MoD’s biggest failing in respect of FRES is its refusal to recognize that it can have vehicles that either have “high levels of protection” or that are air-transportable, but not both. Yet, it is a simple matter of physics.
A vehicle capable of carrying an infantry group of about ten men, and offering satisfactory protection against land mines and large IEDs, cannot weigh less than 30 tonnes, especially if fitted with a protected 20-30mm turret or remotely-controlled weapon station and add-on armor protection.
In fact, the HCDC report notes that “additional armour has already increased the weight requirement of FRES from 17 tonnes to between 20–27 tonnes. If the requirement is continually revised a vicious circle of delays to the programme could result.”
That means that even the future A400M transport aircraft will only be able to carry one at a time, severely limiting the ability of the Royal Air Force to deploy a combat-ready battalion by air.
Additionally, these vehicles are not designed to withstand hits from large anti-tank mines or large IEDs, and so will not afford sufficient protection for their crews, as is readily demonstrated by the number of US Army Strykers (a modified version of the Piranha) that have been destroyed in Iraq. The photograph above shows how Strykers have been fitted with additional armor, adding to their weight and size.
Within MoD, there is also a smothering fixation with network-connected vehicles that is pushing FRES into the “never-never” land of computer-driven warfare, where drones and UAVs will identify targets, and FRES vehicles will engage them in a quasi-seamless, quasi-painless automatic process. A very real component of this fixation is the entirely artificial requirement to keep up with the US Army’s “transformational” move to “network-centric” Future Combat Systems vehicles, to allow joint operations.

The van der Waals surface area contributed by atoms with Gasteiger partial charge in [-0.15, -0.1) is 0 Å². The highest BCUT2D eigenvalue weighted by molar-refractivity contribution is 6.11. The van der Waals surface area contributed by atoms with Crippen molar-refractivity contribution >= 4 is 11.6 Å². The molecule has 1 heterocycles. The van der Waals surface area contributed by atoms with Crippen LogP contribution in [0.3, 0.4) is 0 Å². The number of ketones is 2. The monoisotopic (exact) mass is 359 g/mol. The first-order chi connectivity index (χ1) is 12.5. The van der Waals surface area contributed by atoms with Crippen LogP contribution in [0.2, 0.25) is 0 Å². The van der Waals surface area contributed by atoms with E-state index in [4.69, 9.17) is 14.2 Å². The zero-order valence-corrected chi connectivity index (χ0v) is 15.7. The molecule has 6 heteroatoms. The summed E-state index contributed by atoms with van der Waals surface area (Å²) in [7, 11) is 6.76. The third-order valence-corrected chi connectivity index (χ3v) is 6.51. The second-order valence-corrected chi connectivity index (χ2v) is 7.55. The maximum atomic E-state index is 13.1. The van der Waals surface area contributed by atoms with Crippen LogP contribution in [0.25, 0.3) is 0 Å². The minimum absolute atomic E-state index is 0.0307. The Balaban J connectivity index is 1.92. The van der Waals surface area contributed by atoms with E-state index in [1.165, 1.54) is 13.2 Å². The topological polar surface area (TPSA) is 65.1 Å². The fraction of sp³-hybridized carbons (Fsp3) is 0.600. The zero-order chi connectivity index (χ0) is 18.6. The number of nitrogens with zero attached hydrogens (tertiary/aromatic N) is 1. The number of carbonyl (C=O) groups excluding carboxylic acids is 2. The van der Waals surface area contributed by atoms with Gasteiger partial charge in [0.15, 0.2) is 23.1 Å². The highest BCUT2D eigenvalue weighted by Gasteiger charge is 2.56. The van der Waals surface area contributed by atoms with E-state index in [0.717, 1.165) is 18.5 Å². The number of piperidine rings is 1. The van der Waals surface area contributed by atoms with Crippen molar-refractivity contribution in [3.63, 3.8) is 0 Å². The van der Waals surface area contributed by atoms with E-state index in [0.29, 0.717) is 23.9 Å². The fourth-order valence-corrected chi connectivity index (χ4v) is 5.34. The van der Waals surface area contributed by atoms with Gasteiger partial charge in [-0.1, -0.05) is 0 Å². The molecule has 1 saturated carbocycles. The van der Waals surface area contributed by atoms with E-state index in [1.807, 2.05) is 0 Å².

All this, however, is pure fantasy, when the enemy is on foot, hides among the civil population, and delivers RPG or IED strikes at a moment’s notice by opening a burlap bag or detonating old artillery shells. This computer-driven warfare scenario may come true in 10 or 20 years, but it makes no sense to design the FRES program as if it already was.
MoD should realize that no good will come of throwing £12-16 billion at a program that tries to adapt Cold War ideas and equipment to today’s and tomorrow’s military requirements.
The best way forward is to cancel FRES, buy a few hundred more Mastiffs and similar vehicles for short- and medium-term use, and send industry back to the drawing board to design a new family of future armored vehicles that will embody the best design features that will boost their levels of protection. South Africa is a good place to go for design tips regarding vehicle survivability in counter-insurgency and armored operations.
And MoD should forget air-transportability once and for all as a family-wide FRES requirement, unless it can find enough money to buy a wing or two of C-17s to ferry FRES vehicles around the world. (ends)
Click here for a good discussion of the FRES program and its problems, on the EU Referendum weblog.